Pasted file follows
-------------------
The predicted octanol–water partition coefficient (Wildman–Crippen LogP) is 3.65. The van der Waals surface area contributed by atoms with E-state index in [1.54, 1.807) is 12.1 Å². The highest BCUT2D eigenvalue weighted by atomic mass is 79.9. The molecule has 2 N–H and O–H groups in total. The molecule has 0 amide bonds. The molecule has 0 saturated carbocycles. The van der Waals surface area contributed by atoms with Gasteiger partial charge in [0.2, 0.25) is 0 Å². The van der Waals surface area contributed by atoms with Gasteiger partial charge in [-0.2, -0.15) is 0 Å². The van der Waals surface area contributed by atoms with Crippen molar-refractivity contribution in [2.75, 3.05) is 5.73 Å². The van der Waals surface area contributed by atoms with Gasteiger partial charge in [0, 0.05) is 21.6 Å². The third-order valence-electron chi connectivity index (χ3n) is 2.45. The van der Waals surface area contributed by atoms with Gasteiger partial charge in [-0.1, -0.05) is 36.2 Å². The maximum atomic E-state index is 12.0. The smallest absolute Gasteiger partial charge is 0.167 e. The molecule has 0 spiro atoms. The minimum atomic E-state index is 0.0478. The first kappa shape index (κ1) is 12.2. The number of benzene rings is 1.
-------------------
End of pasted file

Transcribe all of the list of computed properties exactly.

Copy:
The predicted octanol–water partition coefficient (Wildman–Crippen LogP) is 3.65. The van der Waals surface area contributed by atoms with E-state index in [1.54, 1.807) is 12.1 Å². The highest BCUT2D eigenvalue weighted by atomic mass is 79.9. The molecule has 2 N–H and O–H groups in total. The molecule has 0 amide bonds. The molecule has 0 saturated carbocycles. The van der Waals surface area contributed by atoms with Gasteiger partial charge in [0.2, 0.25) is 0 Å². The van der Waals surface area contributed by atoms with Gasteiger partial charge in [-0.2, -0.15) is 0 Å². The van der Waals surface area contributed by atoms with Crippen molar-refractivity contribution in [2.75, 3.05) is 5.73 Å². The van der Waals surface area contributed by atoms with Gasteiger partial charge in [0, 0.05) is 21.6 Å². The third-order valence-electron chi connectivity index (χ3n) is 2.45. The van der Waals surface area contributed by atoms with Gasteiger partial charge in [-0.1, -0.05) is 36.2 Å². The maximum atomic E-state index is 12.0. The smallest absolute Gasteiger partial charge is 0.167 e. The molecule has 0 spiro atoms. The minimum atomic E-state index is 0.0478. The first kappa shape index (κ1) is 12.2. The number of benzene rings is 1.